My friend over at Wondering Pilgrim wrote a post this morning called “Peace is a Pair of Shoes” (you can find it here). He discusses the perennial problem of giving, and the questions raised when we give to the poor; or rather the questions we raise before we give to the poor, such as, Should I? Shouldn’t I? Is this the right person? Is this the best way to help?
They are good questions. I don’t know about other parts of the world, but here at the bottom end of Africa traffic lights are overflowing with outstretched arms. Some are empty; some hold a placard, “Plees help! No work! God bless!” Other entrepreneurial souls offer sunglasses, plastic coat hangers, toys and Christmas hats.
Should I? Shouldn’t I? As always we would like definitive answers, wouldn’t we? We need a formula so that whenever we are tapped on the shoulder or tapped on the heart, we can put the situation through the flow diagram and get the answer. To give or not to give?
My rule is a simple one. Don’t give to beggars on the street. Yes, there are some who genuinely cannot find work, or whose disability precludes them from every form of income, and who are reduced to begging. But there are too many others whose begging supports an addiction I am not willing to fund. And the genuinely needy cases? They are better helped through welfare groups and non profits, which are better equipped than I to identify the real needs of the community, and to make good use of my meagre offerings.
There, that was easy, wasn’t it? The problem of the poor, sorted, and boxed and put away, nicely out of sight. Except that Jesus didn’t treat the poor as a “problem”, did he? He reached out to real people who were poor and broken, and lost and hungry. He didn’t say to his followers, “Seek answers to the questions of life.” He said, “Love your neighbour as you love yourself.” (Mark 12:31)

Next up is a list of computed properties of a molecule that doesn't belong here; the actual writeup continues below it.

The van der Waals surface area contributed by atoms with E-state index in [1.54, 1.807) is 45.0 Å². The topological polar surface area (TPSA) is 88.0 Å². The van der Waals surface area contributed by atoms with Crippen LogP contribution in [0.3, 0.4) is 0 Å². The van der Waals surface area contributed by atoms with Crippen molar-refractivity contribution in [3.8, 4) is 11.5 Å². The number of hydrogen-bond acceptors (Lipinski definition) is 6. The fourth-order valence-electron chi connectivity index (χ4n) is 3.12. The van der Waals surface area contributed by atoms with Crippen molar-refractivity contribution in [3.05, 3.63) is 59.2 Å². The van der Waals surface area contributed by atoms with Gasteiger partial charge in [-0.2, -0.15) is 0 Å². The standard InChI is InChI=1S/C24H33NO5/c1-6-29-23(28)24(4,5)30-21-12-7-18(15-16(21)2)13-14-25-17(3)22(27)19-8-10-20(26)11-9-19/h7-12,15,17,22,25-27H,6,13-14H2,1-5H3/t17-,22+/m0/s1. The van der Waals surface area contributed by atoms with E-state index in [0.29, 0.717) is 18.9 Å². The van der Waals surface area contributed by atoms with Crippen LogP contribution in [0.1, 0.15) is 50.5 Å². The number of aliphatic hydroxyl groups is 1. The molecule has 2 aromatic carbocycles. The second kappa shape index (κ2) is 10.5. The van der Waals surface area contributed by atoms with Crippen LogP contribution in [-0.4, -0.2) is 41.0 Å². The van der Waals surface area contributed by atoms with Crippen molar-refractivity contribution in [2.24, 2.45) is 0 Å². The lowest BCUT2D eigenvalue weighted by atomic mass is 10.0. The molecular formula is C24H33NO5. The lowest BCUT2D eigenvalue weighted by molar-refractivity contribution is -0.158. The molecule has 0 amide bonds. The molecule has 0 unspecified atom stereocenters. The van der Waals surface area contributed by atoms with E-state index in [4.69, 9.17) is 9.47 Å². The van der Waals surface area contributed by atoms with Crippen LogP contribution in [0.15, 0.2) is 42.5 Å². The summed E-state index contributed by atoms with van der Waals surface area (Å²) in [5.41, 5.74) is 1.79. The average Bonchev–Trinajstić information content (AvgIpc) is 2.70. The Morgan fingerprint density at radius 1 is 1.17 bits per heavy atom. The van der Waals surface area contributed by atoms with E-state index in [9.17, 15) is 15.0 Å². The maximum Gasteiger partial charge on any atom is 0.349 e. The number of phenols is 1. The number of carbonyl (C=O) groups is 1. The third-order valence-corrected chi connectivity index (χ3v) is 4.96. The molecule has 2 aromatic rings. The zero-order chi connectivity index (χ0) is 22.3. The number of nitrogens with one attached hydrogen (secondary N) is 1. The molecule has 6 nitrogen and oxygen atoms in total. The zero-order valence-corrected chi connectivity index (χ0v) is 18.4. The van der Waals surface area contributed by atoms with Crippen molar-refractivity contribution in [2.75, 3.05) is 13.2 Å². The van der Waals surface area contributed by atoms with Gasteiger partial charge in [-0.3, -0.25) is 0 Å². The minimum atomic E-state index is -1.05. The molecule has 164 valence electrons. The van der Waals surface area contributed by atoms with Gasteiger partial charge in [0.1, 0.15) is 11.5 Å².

Jesus doesn’t give us or ask us to find answers, does he? It’s the questions that are important. There is never going to be an answer to the “problem of the poor”, or the lost, or the lonely, or the broken or the captive, just questions. What does it mean to be a neighbour in this situation, for this person, on this day? What does it mean for me to love, here and now?
Does that mean I must scrap my rule, and give to every beggar I meet? That would be another “answer” rather than a question, wouldn’t it? “Give” is just as simplistic as “Don’t give”. We are still looking for an answer, a rule; and we are not going to get one.
Jesus doesn’t appear to us in formulae and flow diagrams; he comes to us as a human being.
“Which one?” we would like to know. “Will we recognise him?”
Not many did then, why should it be any different now?
“What does he look like?”
Well, he comes as a baby (illegitimate at that), a child, a workman, a wandering rabbi, a blasphemer and a criminal—a traitor against church and state, a man on a cross. We certainly won’t recognise him if we resolutely avoid eye contact. No, we are not required to give every beggar whatever he or she wants, any more than God gives his children everything they want, but we are called to notice, to be aware.
The point about the Good Samaritan was that he didn’t ask, “Who is my neighbour?” He looked for opportunities to be a neighbour. Your opportunities will be different from mine, because we are different, and our circumstances are different. But if we keep our heads up, and if we are willing to risk looking people in the eye and asking God to reveal himself to us, the opportunities will come. And the love of God, not the answers about God, will begin to flow more freely though us and in us.
Are you afraid? I am, but if that’s where God is at work, isn’t that where we want to be?